Vitamins vs. Vegetables

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Nichelle Truelove--Vitamins are good, but vegetables can be better health wise.

College students develop new eating habits and learn how to survive on their own. However, taking vitamins no longer seems as important as it did at home with mom constantly advocating Flintstone vitamins.

The phrase, “Eat your vegetables,” is no longer as authoritative as many meals now consist of donuts and coffee for breakfast, pizza for lunch and a cheeseburger with fries for dinner.

Things will change over the course of time but keep in mind that both vitamins and vegetables are necessary to keep the body functioning properly.

Some people consider vitamins to be sufficient when they lack their daily intake of vegetables but there are many disadvantages in taking only vitamins and forgetting to eat vegetables. However, this does not mean that vitamins are useless.

There is a difference between the two and the advantages and disadvantages include the following.

Vitamins

Vitamins are simply supplements and are not sufficient for the day. It is meant to be taken along with other sources of nutrients.

“Do not solely rely on your supplement,” Dean of the College of Allied Health Charles Sands said. “Fresh fruits and vegetables are what we need to push in our diet.”

Everyone needs vitamins but the nutrients and fiber that vegetables supply the body with are not replaceable. A vitamin is basically a pill that has the nutrients of both fruits and vegetables but is processed to make it easier for people to consume.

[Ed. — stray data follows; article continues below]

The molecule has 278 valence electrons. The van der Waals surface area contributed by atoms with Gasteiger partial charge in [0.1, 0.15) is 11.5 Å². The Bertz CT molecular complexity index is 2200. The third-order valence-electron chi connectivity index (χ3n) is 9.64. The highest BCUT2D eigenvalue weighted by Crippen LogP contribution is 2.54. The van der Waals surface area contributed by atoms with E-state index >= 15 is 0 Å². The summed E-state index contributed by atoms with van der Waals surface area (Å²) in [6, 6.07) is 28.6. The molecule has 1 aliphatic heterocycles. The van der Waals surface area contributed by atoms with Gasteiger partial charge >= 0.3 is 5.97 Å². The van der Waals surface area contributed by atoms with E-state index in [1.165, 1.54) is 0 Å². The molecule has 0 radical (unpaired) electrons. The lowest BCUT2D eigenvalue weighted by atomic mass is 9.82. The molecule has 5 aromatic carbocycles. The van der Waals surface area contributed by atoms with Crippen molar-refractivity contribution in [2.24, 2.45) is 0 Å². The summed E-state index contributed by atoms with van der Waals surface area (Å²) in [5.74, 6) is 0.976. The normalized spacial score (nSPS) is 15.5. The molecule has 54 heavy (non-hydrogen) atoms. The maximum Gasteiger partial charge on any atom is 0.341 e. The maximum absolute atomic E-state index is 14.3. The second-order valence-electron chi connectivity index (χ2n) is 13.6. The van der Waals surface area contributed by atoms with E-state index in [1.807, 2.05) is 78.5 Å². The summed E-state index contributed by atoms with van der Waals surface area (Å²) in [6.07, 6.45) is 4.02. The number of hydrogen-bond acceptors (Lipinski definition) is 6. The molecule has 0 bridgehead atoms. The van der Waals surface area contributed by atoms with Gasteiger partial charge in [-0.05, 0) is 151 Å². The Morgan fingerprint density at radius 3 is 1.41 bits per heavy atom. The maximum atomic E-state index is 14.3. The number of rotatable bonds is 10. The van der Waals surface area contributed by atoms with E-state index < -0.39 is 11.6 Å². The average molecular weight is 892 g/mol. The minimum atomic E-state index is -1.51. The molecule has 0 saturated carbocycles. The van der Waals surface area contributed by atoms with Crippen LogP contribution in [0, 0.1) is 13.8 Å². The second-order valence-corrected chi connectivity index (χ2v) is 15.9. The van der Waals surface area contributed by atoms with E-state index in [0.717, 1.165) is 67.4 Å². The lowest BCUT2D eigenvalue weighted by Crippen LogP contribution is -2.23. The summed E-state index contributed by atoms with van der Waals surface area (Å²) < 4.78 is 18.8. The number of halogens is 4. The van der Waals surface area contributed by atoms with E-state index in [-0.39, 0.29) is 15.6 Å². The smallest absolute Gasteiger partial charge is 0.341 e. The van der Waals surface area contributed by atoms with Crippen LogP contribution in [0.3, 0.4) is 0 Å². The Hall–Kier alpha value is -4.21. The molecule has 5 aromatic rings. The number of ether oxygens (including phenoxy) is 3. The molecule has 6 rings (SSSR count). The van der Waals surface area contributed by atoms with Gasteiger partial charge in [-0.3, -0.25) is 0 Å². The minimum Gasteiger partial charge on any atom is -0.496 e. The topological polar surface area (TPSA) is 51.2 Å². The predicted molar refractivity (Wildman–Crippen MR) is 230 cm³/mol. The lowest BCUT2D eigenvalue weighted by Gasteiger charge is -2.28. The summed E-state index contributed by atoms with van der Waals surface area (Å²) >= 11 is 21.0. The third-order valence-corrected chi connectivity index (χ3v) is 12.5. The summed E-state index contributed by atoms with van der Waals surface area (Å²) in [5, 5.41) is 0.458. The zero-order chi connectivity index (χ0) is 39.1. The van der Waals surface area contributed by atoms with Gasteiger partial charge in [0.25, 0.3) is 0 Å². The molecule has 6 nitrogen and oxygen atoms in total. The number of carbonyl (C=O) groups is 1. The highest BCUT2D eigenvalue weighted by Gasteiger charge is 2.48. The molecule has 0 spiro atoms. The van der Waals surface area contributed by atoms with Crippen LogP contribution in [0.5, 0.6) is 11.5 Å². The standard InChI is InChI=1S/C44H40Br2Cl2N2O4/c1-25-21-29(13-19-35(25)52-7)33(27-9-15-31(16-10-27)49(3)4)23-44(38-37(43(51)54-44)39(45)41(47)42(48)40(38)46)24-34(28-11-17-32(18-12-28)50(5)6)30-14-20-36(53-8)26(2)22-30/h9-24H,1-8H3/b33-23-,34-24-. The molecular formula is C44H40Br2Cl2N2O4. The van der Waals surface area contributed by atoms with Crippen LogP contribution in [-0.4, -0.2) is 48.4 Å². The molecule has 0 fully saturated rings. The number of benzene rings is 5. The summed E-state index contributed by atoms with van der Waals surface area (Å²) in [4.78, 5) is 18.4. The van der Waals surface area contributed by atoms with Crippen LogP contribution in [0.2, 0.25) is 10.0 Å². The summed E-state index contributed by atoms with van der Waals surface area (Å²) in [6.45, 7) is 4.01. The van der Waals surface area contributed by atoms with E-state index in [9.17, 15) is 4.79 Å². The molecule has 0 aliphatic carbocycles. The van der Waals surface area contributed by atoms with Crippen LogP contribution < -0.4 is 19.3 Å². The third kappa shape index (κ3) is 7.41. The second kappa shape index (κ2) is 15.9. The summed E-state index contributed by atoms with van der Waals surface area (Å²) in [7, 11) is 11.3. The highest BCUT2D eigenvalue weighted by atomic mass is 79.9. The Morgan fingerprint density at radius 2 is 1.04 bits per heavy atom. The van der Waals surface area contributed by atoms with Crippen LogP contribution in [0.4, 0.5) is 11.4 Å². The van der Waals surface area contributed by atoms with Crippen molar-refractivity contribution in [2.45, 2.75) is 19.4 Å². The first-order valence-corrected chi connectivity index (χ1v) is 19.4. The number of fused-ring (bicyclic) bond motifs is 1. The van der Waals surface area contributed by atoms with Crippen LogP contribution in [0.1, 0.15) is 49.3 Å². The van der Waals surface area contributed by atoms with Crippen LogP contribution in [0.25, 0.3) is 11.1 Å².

Since a vitamin does not have any calories, the mere inherence of a daily multivitamin is not enough. Vegetables on the other hand are not only fully equipped with nutrients but also contain fiber which helps the process of eliminating body waste.

Moreover, taking a daily vitamin with any caffeinated drink prevents the body from absorbing the nutrients it needs for various parts of the body.

“Take your vitamins with juice or water. Do not drink them with caffeinated drinks,” Sands said. “Caffeine blocks the absorption of the vitamin.”

Vitamins can be taken on a daily basis, however it will take a while to feel the effects because it does not work efficiently unless taken over a long period of time. Also, pay attention to the expiration date as this dictates whether or not the vitamin still contains the elements it was meant to have.

Vegetables

Vegetables are a natural source of vitamins and should be consumed on a daily basis. Plus they provides nutrients directly to the body. A balanced diet must consist of different fruits and vegetables.

“Count the colors on your plate. If you have the same colors, you need to balance out your diet,” Sands said.

If you eat the same vegetables all the time, you are not getting the balanced nutrients that your body needs but instead absorb an excess of only one set of nutrients.

Every vegetable is dense however there are only a few that are color dense and those are the ones that supply the body with the highest amount of nutrients. These vegetables include avocados, asparagus, bell peppers and eggplant.

“The difference in color means there is a difference in nutritional value,” Sands said.

Therefore, if you eat a variety of color dense vegetables you are receiving the vitamins your body needs.

“You can eat vegetables and not vitamins but our diet should consist of a variety of vegetables,” Sands said. “If you eat a well-rounded diet, you don’t need a vitamin supplement.”

Kill two birds with one stone by substituting junk food with vegetables and fruits so that you can have something delicious and nutritious. Get creative with your veggies so you will want to eat them and not dread them. Some fun vegetable snacks include carrots and ranch dip or celery with peanut butter.

While both vitamins and vegetables are necessary, it is much more efficient to eat vegetables than to take vitamins.